Saturday, November 30, 2013

Frances Ha (2013).

Frances Ha may very well be Noah Baumbach's best film. On a personal level, I enjoyed it more than any of his other movies, but I think taken as a whole it amounts to his most skillful project to date. The Squid and the Whale is terrific, yet because it relies so much on Baumbach's own life, I have a hard time accepting it as a truly perfected piece of work. Margot in the Wedding is bold in its uncompromising insistence on depicting unlikable characters in painfully awkward or unpleasant situations. And yet once again Baumbach is leaning on something very specific, which limits where he can take his material. Greenberg had intelligence and good acting, but it lacked both charm and grace. It wasn't a bad movie, but it suffered from Baumbach's conflicted interest of following in the footsteps of Margot and trying to do something new, namely go to town on a single character.

With Frances Ha though, Baumbach maintains his honesty about people yet also manages a sense of whimsy and humor we haven't seen from him before. Frances, played by the ever-delightful Greta Gerwig, is Baumbach's greatest creation to date, a character with the quirks he loves in people, yet also with a touch of the familiar that he seems to have been afraid to depict in his characters until now. As a result, Frances comes across as truly unique and unpredictable, but also likable and understandable. When she runs from her date at a restaurant to get cash from an ATM (her debit card doesn't work), we realize we're dealing with a Baumbach character who is trying to be liked. It's a wonderful thing.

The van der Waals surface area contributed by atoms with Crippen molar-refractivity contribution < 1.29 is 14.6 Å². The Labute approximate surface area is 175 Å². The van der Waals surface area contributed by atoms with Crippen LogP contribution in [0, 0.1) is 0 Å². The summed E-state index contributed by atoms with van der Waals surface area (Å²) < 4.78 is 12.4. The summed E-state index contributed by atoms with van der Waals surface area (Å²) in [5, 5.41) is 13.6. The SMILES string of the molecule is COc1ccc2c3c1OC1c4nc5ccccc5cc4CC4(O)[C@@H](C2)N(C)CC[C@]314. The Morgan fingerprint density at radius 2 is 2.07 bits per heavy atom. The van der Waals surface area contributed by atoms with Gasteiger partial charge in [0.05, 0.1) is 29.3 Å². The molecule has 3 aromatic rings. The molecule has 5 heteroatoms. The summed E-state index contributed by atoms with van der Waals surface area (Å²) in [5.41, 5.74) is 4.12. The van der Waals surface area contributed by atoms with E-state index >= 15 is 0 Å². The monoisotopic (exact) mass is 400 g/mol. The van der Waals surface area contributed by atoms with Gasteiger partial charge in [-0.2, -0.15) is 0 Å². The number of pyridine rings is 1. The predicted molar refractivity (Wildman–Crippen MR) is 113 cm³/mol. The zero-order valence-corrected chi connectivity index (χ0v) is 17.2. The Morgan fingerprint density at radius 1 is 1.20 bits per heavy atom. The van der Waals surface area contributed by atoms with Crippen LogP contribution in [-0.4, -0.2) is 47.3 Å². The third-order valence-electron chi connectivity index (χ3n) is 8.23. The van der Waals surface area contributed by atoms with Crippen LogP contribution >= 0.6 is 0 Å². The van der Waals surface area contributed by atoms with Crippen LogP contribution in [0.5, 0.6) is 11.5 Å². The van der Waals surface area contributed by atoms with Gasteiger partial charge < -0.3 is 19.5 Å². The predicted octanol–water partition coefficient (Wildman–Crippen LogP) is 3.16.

This is also Baumbach's most relaxed film. It's beautifully paced, and the fact that he's not concerned with anything especially profound (the one scene where Frances, drinking wine at a friend's house, offers an insight about life, she ends up largely revealing a feeling rather than an idea) allows him to focus on the everyday problems of young, poor socialites in New York. At times it plays like a Whit Stillman movie, like The Last Days of Disco in reverse. Instead of dealing with yuppies, he's focused on financially troubled artists in the city. And though the lack of a driving plot may invite some to label it as a self-conscious indie, the result is really more like a Woody Allen movie (it could even be seen as a modern day Manhattan, especially because he loves George Delerue the same way Allen does Gershwin). Bambaugh, writing for the first time with Gerwig, infuses the script with original, funny dialogue. His characters' insistence on witticisms and playfulness negates some of the movie's realism, yet adds to its almost contagious sense of light-hearted fun in a messy, complicated city. 

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